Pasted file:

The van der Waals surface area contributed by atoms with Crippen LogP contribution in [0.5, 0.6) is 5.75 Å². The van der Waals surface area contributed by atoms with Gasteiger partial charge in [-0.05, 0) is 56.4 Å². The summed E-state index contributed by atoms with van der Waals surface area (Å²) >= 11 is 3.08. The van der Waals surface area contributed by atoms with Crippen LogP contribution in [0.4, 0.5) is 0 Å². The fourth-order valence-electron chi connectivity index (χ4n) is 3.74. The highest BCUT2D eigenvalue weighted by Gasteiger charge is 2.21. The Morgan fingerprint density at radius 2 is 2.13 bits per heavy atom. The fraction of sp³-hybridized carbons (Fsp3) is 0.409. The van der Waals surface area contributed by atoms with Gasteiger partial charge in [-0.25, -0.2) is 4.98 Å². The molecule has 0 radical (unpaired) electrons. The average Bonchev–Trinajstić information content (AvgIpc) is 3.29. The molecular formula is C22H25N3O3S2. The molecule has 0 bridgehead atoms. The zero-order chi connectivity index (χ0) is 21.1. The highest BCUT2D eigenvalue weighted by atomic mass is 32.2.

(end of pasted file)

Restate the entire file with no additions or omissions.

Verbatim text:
The van der Waals surface area contributed by atoms with Crippen LogP contribution in [0.5, 0.6) is 5.75 Å². The van der Waals surface area contributed by atoms with Gasteiger partial charge in [-0.05, 0) is 56.4 Å². The summed E-state index contributed by atoms with van der Waals surface area (Å²) >= 11 is 3.08. The van der Waals surface area contributed by atoms with Crippen LogP contribution in [0.4, 0.5) is 0 Å². The fourth-order valence-electron chi connectivity index (χ4n) is 3.74. The highest BCUT2D eigenvalue weighted by Gasteiger charge is 2.21. The Morgan fingerprint density at radius 2 is 2.13 bits per heavy atom. The fraction of sp³-hybridized carbons (Fsp3) is 0.409. The van der Waals surface area contributed by atoms with Gasteiger partial charge in [-0.25, -0.2) is 4.98 Å². The molecule has 0 radical (unpaired) electrons. The average Bonchev–Trinajstić information content (AvgIpc) is 3.29. The molecular formula is C22H25N3O3S2. The molecule has 0 bridgehead atoms. The zero-order chi connectivity index (χ0) is 21.1. The highest BCUT2D eigenvalue weighted by atomic mass is 32.2.